Hyrdo is actually one of the most expensive options. They cost a ton to build and produce relatively low power. Per TVA's plan I linked above, they only show maintaining the current hydro fleet with no plans for additional capacity.

I'll try to find some hard data on a later but I was surprised as I thought nuclear and hydro would be the cheapest by far but the construction costs is what makes them unattractive.
 

waynesworld

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Joined
May 13, 2012
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2,840
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Shelbyville, Tennessee
Sorry but you don't look at what the initial cost is but what the cost is over time as they are depreciated. When you look at cost per KW it includes the cost of building it and the cost of refueling, maintenance and then disposing of. If you have any thing different please share.
 

Snowwolfe

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Dec 2, 2013
Messages
3,087
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Between Crossville and Cookeville
EV's have a lot to overcome. They are good for city dwellers. But then you need chargers at every parking location. The only way EV becomes mainstream is when the roads are all changed to allow vehicles to charge as they are being driven.
Another option is the development and improvement of nano battery technology.
 

TAFKAP

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Joined
Nov 6, 2009
Messages
13,714
Location
Memphis
Where do you get that Nuc's are more expensive? I while back I looked and they are one of the most cost effective. It is not the regulation but rather the negative campaign adds that face them. But that normally comes from the fuel industry. Operating a plant has regulations but we have more plants then people think. Ever AC carrier has at least two :) subs have them. If we keep our heads in the sand and believe all the negative adds we will be our own demise. The national power supply need to be addressed with a non political group to solve all the states issues. Collectively we have the power it is stupid laws and politics that gets in the way of accessing it.

By the way Hydro I think was the most cost effective and I think solar or wind was last.
Per kilowatt, a nuke plant is the cheapest energy to produce. Unfortunately, new and updating regulations are making them harder and more costly to upgrade and re-license. Since many of them are approaching the end of their license period, a lot are decommissioning rather than renewing a license.

Many nuke sites are situated in areas to serve high-density population centers (read: Blue States). The newest nuke plant in the US right now is Watts Bar, whose Unit 1 reactor is approaching 25 years old. And with Westinghouse filing bankruptcy recently, shutting down construction at the Summer plant, there aren't many resources available for new construction. Siemens Energy is covered up from the Westinghouse fallout, and I don't see GE doing much for developing new reactor technology.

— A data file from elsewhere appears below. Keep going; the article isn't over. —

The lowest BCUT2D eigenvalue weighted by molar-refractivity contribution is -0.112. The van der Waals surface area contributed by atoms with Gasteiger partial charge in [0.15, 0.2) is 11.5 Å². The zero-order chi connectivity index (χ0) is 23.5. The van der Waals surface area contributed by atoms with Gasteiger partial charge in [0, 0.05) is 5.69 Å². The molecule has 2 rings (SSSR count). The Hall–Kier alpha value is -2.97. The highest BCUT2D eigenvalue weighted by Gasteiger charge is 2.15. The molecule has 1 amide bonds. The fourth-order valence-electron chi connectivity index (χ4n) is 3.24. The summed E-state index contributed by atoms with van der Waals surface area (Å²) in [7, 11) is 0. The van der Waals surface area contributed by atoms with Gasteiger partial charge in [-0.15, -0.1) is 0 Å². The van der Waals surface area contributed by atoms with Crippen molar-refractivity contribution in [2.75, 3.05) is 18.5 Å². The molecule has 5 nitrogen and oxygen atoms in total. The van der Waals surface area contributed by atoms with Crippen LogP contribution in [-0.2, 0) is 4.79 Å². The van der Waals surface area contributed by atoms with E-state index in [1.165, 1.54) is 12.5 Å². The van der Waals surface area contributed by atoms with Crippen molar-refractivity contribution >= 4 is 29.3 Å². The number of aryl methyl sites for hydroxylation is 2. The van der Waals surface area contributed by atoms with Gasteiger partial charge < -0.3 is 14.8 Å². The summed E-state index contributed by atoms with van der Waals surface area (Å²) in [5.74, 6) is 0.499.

Meanwhile, all the remaining sites are going to have to keep replacing components at higher and higher costs of replacement, maintenance, and upgrade.
 

Rob R.

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Joined
Apr 25, 2011
Messages
6,888
Location
Germantown TN and Oxford MS
It all boils down to 2 things for me, price and range. However, our current electrical grid and charger accessibility is a serious negative. Funny how many greenies jump on the EV train. They forgot where the electric comes from.
View attachment 70054
Totally agree. I don’t believe they could build enough power plants to generate enough electricity if all vehicles were electric.
And if they could build enough power plants the libs and tree huggers will never allow them to be built.
 

Wildcat

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Joined
Jun 10, 2000
Messages
59,914
Location
Western Ky.
It's not just the power for the electric autos.

Say we DO go to all-electric autos and EVERYBODY buys one and uses LESS AND LESS gas every day.

Well, where is all that EXTRA electricity going to come from???

#1, we already have problems some days making sure everybody had enough electricity without any brownouts which we are seeing more and more of WITHOUT the number of electric autos we are talking about.

#2, we do NOT have the power grid that can handle all that extra electricity. Keeping UP WITH THE POPULATION just to keep our homes and businesses powered up and running is going to take a far better power grid than we have today. Now with all the growth we will have in both homes and business you add the HUNDREDS OF MILLIONS of electric autos to the mix and by 2050 we will need a power grid that can handle FIVE TIMES the power we have today.,

#3. Somebody is going to pay for all that, guess who???
 

fairchaser

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Joined
Sep 13, 2011
Messages
6,920
Location
TN, USA
As soon as they have a self driving electric truck, I’m all in. I can crawl in the back seat and sleep. Once I get to my hunting spot, I’ll wake up and go hunt. I figure it will be between 5-10 years if not sooner.